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Home > Kingston Estate Planning Lawyer > Hudson Valley Advance Directives Attorneys

Hudson Valley Advance Directives Attorneys

Creating wills and trusts to distribute your assets after you are gone is only one important part of estate planning. Equally important are protecting your assets and your health during your lifetime. In addition to asset protection planning, having the right combination of advance directives in place will help ensure that important medical decisions are made in accordance with your wishes, should you ever become incapacitated and unable to make or communicate those decisions for yourself. The Hudson Valley estate planning attorneys at Rusk, Wadlin, Heppner & Martuscello, LLP take the time to sit down with you, discuss your desires, explain your options, and draft customized advance directives as part of a comprehensive estate plan.

Important Facts to Know about Advance Directives in New York

Advance directives are legal documents that ensure your wishes are followed if you cannot make decisions for yourself. New York recognizes three types of advance directives. A health care proxy allows you to name a health care agent who will make decisions on your behalf. A living will lets you say what types of care you want and don’t want at the end of life. Finally, a DNR (do not resuscitate) order tells healthcare providers and emergency workers not to revive you if you stop breathing or your heart stops beating (New York recognizes two types of DNR orders: Hospital DNRs and Non-Hospital DNRs). We can help you prepare the right set of advance directives that fulfill your long-term care planning objectives.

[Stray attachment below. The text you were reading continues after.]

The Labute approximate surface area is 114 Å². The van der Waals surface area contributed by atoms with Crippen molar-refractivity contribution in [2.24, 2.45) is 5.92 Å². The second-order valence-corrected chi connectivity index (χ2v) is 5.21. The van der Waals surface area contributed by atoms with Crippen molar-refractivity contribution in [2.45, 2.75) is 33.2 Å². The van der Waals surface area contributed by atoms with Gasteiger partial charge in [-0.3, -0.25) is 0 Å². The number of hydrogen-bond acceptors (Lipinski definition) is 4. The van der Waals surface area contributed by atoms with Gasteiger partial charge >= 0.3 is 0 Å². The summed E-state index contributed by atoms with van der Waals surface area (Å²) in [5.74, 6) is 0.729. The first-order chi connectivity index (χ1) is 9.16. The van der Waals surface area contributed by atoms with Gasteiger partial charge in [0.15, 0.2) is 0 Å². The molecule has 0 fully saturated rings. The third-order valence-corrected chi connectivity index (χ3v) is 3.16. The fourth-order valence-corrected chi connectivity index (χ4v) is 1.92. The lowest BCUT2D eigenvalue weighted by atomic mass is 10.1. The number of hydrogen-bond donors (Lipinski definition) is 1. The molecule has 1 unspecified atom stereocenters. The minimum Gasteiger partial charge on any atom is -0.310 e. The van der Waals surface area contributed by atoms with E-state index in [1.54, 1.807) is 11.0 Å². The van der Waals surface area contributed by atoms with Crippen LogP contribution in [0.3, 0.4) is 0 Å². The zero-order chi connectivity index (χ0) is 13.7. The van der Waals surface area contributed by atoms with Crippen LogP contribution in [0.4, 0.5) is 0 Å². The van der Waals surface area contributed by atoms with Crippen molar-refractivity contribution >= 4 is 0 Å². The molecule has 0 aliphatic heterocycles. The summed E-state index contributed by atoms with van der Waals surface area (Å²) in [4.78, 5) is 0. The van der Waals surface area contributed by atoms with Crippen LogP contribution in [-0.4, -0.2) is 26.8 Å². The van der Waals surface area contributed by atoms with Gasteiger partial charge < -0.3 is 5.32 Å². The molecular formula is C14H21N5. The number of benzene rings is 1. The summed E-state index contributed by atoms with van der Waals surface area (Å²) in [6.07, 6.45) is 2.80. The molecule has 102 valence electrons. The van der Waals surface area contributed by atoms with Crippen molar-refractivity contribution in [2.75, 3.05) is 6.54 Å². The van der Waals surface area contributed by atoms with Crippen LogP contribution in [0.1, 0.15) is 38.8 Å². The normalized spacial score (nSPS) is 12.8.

Health Care Proxies and Living Wills

The health care agent appointed in your health care proxy has the authority to make medical decisions on your behalf. You decide how much authority to grant and what types of decisions they can make for you. You can provide instructions and be as specific as you wish, even providing examples of injuries or medical conditions, or types of procedures you would or wouldn’t want. Doctors and hospitals are required to follow the decisions made by your health care agent as though you had made them yourself.

A health care proxy only becomes effective if you become incapacitated. You can create a health care proxy now but continue to make your own decisions while you are capable, and you can cancel a health care proxy if you later change your mind.

A health care proxy can be used to document wishes or provide instructions regarding organ and tissue donation. Also, it can include instructions to your agent regarding removing or providing life-sustaining treatment. However, a health care agent can’t refuse or consent to IV or tube feeding unless the agent reasonably knows your wishes. A living will can more clearly and directly spell out the answers to these difficult questions and take away any guesswork on the part of the health care agent.

Why Advance Directives are Important

You may feel that advance directives are not necessary because you trust your family to make decisions for you if needed. But family members may not know what you would want in a given situation, or they may disagree among themselves. A health care proxy can avoid conflicts and confusion, while a living will can relieve a loved one of the burden of making an agonizing decision, often in a time-sensitive and highly emotional tragic situation.

Advance directives are legal documents, and you want to know that they will be effective if they are ever needed. For these reasons, it is important to have an experienced New York estate planning attorney draft these documents on your behalf. That way, you can rest assured knowing that all important issues have been addressed, and that your wishes will be carried out as you would want them to be.

Experienced Hudson Valley Estate Planning Attorneys at Your Service

For help with advance directives in the Hudson Valley, call the seasoned and knowledgeable New York estate planning attorneys at Rusk, Wadlin, Heppner & Martuscello, LLP in Kingston at 845-331-4100, or in Marlboro at 845-236-4411.

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